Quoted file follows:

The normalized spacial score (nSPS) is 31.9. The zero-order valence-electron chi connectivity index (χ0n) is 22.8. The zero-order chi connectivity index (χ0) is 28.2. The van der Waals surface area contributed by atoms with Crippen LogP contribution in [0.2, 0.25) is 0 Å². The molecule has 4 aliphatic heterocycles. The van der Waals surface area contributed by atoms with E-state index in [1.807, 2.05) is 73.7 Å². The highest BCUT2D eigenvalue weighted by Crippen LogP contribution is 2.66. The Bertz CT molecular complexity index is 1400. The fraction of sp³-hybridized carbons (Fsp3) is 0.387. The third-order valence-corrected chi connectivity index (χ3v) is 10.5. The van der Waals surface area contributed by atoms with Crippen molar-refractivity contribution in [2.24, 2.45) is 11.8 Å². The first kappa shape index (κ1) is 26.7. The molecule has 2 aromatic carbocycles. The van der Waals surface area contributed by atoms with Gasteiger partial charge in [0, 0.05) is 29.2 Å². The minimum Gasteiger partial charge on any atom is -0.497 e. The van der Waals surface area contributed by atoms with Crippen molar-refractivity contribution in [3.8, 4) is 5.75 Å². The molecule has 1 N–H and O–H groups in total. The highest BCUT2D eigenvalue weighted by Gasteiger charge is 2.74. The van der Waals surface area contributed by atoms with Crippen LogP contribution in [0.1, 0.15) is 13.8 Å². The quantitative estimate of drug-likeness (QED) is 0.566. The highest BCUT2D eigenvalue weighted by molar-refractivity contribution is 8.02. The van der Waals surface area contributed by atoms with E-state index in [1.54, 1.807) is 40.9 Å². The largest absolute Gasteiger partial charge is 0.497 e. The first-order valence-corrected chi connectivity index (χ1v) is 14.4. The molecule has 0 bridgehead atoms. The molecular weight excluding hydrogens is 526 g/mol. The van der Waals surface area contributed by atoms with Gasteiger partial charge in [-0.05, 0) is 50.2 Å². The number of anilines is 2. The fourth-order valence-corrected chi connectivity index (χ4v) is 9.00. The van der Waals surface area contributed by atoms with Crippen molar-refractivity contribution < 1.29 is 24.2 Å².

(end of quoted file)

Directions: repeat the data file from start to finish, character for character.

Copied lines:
The normalized spacial score (nSPS) is 31.9. The zero-order valence-electron chi connectivity index (χ0n) is 22.8. The zero-order chi connectivity index (χ0) is 28.2. The van der Waals surface area contributed by atoms with Crippen LogP contribution in [0.2, 0.25) is 0 Å². The molecule has 4 aliphatic heterocycles. The van der Waals surface area contributed by atoms with E-state index in [1.807, 2.05) is 73.7 Å². The highest BCUT2D eigenvalue weighted by Crippen LogP contribution is 2.66. The Bertz CT molecular complexity index is 1400. The fraction of sp³-hybridized carbons (Fsp3) is 0.387. The third-order valence-corrected chi connectivity index (χ3v) is 10.5. The van der Waals surface area contributed by atoms with Crippen molar-refractivity contribution in [2.24, 2.45) is 11.8 Å². The first kappa shape index (κ1) is 26.7. The molecule has 2 aromatic carbocycles. The van der Waals surface area contributed by atoms with Gasteiger partial charge in [0, 0.05) is 29.2 Å². The minimum Gasteiger partial charge on any atom is -0.497 e. The van der Waals surface area contributed by atoms with Crippen molar-refractivity contribution in [3.8, 4) is 5.75 Å². The molecule has 1 N–H and O–H groups in total. The highest BCUT2D eigenvalue weighted by Gasteiger charge is 2.74. The van der Waals surface area contributed by atoms with Crippen LogP contribution in [0.1, 0.15) is 13.8 Å². The quantitative estimate of drug-likeness (QED) is 0.566. The highest BCUT2D eigenvalue weighted by molar-refractivity contribution is 8.02. The van der Waals surface area contributed by atoms with E-state index in [1.54, 1.807) is 40.9 Å². The largest absolute Gasteiger partial charge is 0.497 e. The first-order valence-corrected chi connectivity index (χ1v) is 14.4. The molecule has 0 bridgehead atoms. The molecular weight excluding hydrogens is 526 g/mol. The van der Waals surface area contributed by atoms with Gasteiger partial charge in [-0.05, 0) is 50.2 Å². The number of anilines is 2. The fourth-order valence-corrected chi connectivity index (χ4v) is 9.00. The van der Waals surface area contributed by atoms with Crippen molar-refractivity contribution < 1.29 is 24.2 Å².